Three thoughts on the Utah Jazz’s 112-107 loss to the Los Angeles Lakers from Salt Lake Tribune beat writer Andy Larsen.

1. Jazz defense not good enough as Lakers get inside for win

Some ugly numbers from Sunday night’s loss:

The Lakers led the Jazz in points in the paint tonight by a margin of 64-48.

The Jazz allowed the Lakers to get 16 offensive rebounds — so soon after I wrote about their league-leading defensive rebounding, too. That’s not brilliant.

In the end, the Lakers got 55 of their shots within 14 feet, making 32 of them. The percentage is okayish there, but the number of shots isn’t, really.

It was just a lot of plays on which the Jazz were a beat or two late, a step or two slow. Like, this layup from early in the game:

I think it’s a miscommunication in transition for the Jazz: Royce O’Neale thinks he has to step out on Mike Muscala, but Jae Crowder’s getting there too. That leaves Kentavious Caldwell-Pope to slip to the rim for the easy basket.

Here, Ekpe Udoh defends the pick and roll, but doesn’t make sure the ball-handling threat is taken care of before taking a step away. That leaves Alex Caruso with an easy layup.

Grayson Allen thinks the high screen is coming, so he tries to make it harder on his man by going up top. Unfortunately, that leaves the cut to the rim wide open.

Finally, this is a weird play by Thabo Sefolosha and Donovan Mitchell: they switch the screen for some reason, then Sefolosha just gets beat because he’s not even standing in front of Caruso. Nor does Mitchell really stop Caruso on his way to the rim.

I don’t know how much to be worried about these kinds of plays. On the healthy Jazz, Allen and Udoh aren’t going to get minutes, and Sefolosha would only get a few. But on the other hand, it showed that the Jazz did get really sloppy tonight at times, and usually, that’s something that impacts the whole team, not just a few players. It’s something to watch in the last couple of games, anyway.

2. Shoot the ball, please!

These kinds of plays drive me a little bit crazy.

Sefolosha gets the ball in the corner with just a few seconds left on the shot clock. It’s a good closeout by Caruso, but it still seems like Sefolosha should take shot shot or attack the basket. Instead, he pumpfakes to no result, then has to kick it to Mitchell. Mitchell, too, has an opportunity to shoot, with only 3.5 seconds left on the shot clock. It’s even more imperative that he does something with it, and he doesn’t.

Or this one: Mitchell sets it up really well, finding Allen in the corner. Allen doesn’t have a man within 10 feet, but doesn’t even consider shooting, instead immediately swinging it to Joe Ingles. Then Ingles, also wide open, swings it to Crowder, who I think hits the backboard before the rim on this shot.

Those were two separate problems. Allen has to confidently take that shot on, realizing that he’s wide open and the corner three is usually the easier shot. And Ingles, also open, has to know an open shot for him is more valuable than an open shot for Crowder.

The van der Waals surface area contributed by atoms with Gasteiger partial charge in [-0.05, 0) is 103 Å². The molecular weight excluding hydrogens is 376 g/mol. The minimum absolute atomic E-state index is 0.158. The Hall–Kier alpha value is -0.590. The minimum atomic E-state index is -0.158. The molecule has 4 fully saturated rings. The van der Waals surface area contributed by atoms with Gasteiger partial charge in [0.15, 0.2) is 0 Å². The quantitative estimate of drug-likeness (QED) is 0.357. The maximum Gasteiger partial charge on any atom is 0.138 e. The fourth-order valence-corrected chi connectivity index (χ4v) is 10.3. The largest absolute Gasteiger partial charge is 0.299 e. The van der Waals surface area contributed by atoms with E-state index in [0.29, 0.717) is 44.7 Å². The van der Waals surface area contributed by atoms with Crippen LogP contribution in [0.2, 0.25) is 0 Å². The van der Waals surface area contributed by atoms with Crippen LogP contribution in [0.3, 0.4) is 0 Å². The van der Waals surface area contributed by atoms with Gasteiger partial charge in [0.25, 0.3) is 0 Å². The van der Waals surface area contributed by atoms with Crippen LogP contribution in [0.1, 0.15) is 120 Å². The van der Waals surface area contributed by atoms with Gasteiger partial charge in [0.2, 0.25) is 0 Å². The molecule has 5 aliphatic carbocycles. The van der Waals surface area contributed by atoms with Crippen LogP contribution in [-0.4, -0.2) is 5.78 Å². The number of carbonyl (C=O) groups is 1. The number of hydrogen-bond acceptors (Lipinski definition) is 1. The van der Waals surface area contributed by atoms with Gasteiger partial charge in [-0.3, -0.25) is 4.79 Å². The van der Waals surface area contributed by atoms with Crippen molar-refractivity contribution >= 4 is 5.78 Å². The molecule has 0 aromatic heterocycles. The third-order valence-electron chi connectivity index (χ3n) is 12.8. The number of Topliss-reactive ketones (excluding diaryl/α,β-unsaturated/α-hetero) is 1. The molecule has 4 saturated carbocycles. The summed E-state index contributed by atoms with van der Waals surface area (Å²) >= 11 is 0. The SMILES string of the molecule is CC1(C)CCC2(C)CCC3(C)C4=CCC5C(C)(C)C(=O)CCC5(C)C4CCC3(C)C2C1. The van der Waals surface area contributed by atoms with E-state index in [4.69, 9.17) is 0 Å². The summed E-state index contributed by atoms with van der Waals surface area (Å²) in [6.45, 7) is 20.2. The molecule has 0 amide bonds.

It’s hard, because you want the Jazz to be unselfish and pass the ball around for the best shot. But when the clock is running short, or you get a wide-open corner three or Ingles three, there’s not going to be a better shot in that possession. Let it fly.

3. The Portland/Denver debacle, and where the Jazz stand

It would have been so, so nice for the Jazz if Denver was able to head up to Portland and get a victory. After all, such a result would have pushed the Blazers to just a one-win margin, and had the Jazz been able to win in L.A., they could have controlled their own destiny regarding home-court advantage in the first round. Maybe even better, it would have nearly guaranteed a Portland matchup, which seems to be nicer for the Jazz than playing Houston in the first round. In many ways, the Blazers/Nuggets game was more important for the Jazz than the one they were playing in.

Unfortunately, Denver had done their own math: they are awful against the Rockets. They are 1-10 against them in the last three seasons. So they decided that they’re willing to do anything in order to try to get the Rockets on the other side of the bracket, including, it turns out, tanking a game against the Blazers.

So they rested Nikola Jokic, Paul Millsap, and Jamal Murray, starting a B lineup while Portland played their best. Remarkably, this wasn’t enough: the Denver backups had a 7-point lead with 4:33 to play. So then the C-lineup Nuggets gave up a 16-1 Blazers run and got killed in the final minutes as the Nuggets sat even their B-lineup guys on the bench.

This is somewhat of a crazy gambit by the Nuggets: they are willing to risk going down to the 3 seed, giving up home-court advantage in the second round, in order to keep open the possibility that the Rockets would end up No. 4. That scenario seems pretty likely: it’s that the Blazers win their final two games — against the Lakers and Kings — while the Rockets win only one of their last two — they play the Suns and the Thunder.

Meanwhile, the Jazz’s outcome is maddeningly out of their own hands. If the Blazers win one of their last two, the Jazz are locked out of fourth. On the other hand, they can only tank their way to 6th with significant help from the teams below them, and even that strategy would still rely on other results to make it possible.

I thought this tweet neatly illustrated the wackiness of the West: